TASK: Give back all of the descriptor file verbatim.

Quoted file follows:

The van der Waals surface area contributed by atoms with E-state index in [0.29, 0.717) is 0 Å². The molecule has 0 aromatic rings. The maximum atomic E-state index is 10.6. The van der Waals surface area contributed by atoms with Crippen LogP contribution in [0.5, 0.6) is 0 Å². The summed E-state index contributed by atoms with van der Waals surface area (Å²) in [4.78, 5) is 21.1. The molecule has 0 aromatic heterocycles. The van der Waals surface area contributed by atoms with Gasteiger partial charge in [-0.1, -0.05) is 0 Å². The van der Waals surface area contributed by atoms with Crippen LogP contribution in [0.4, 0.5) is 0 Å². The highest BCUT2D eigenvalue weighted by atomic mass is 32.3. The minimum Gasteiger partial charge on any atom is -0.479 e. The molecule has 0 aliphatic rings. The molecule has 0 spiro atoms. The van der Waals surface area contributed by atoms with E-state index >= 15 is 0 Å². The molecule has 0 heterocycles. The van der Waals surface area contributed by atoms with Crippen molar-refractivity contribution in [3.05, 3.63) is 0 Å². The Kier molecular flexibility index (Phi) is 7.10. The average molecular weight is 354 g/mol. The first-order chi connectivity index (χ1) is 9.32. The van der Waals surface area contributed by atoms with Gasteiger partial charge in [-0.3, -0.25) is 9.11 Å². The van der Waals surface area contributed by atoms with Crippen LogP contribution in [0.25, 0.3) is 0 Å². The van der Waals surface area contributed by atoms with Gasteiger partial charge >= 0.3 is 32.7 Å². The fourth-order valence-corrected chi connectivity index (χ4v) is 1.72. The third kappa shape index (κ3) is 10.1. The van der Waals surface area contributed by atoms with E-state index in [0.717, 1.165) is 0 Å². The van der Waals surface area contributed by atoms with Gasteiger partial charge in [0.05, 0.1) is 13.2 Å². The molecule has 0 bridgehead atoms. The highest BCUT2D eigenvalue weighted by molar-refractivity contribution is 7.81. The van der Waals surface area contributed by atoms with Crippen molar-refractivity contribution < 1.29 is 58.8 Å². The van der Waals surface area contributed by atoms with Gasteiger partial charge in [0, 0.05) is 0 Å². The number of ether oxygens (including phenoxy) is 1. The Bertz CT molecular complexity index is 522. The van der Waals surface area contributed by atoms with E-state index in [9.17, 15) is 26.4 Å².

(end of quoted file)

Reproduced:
The van der Waals surface area contributed by atoms with E-state index in [0.29, 0.717) is 0 Å². The molecule has 0 aromatic rings. The maximum atomic E-state index is 10.6. The van der Waals surface area contributed by atoms with Crippen LogP contribution in [0.5, 0.6) is 0 Å². The summed E-state index contributed by atoms with van der Waals surface area (Å²) in [4.78, 5) is 21.1. The molecule has 0 aromatic heterocycles. The van der Waals surface area contributed by atoms with Gasteiger partial charge in [-0.1, -0.05) is 0 Å². The van der Waals surface area contributed by atoms with Crippen LogP contribution in [0.4, 0.5) is 0 Å². The highest BCUT2D eigenvalue weighted by atomic mass is 32.3. The minimum Gasteiger partial charge on any atom is -0.479 e. The molecule has 0 aliphatic rings. The molecule has 0 spiro atoms. The van der Waals surface area contributed by atoms with E-state index >= 15 is 0 Å². The molecule has 0 heterocycles. The van der Waals surface area contributed by atoms with Crippen molar-refractivity contribution in [3.05, 3.63) is 0 Å². The Kier molecular flexibility index (Phi) is 7.10. The average molecular weight is 354 g/mol. The first-order chi connectivity index (χ1) is 9.32. The van der Waals surface area contributed by atoms with Gasteiger partial charge in [-0.3, -0.25) is 9.11 Å². The van der Waals surface area contributed by atoms with Crippen LogP contribution in [0.25, 0.3) is 0 Å². The van der Waals surface area contributed by atoms with Gasteiger partial charge >= 0.3 is 32.7 Å². The fourth-order valence-corrected chi connectivity index (χ4v) is 1.72. The third kappa shape index (κ3) is 10.1. The van der Waals surface area contributed by atoms with E-state index in [0.717, 1.165) is 0 Å². The van der Waals surface area contributed by atoms with Gasteiger partial charge in [0.05, 0.1) is 13.2 Å². The molecule has 0 bridgehead atoms. The highest BCUT2D eigenvalue weighted by molar-refractivity contribution is 7.81. The van der Waals surface area contributed by atoms with Crippen molar-refractivity contribution < 1.29 is 58.8 Å². The van der Waals surface area contributed by atoms with Gasteiger partial charge in [0, 0.05) is 0 Å². The number of ether oxygens (including phenoxy) is 1. The Bertz CT molecular complexity index is 522. The van der Waals surface area contributed by atoms with E-state index in [9.17, 15) is 26.4 Å².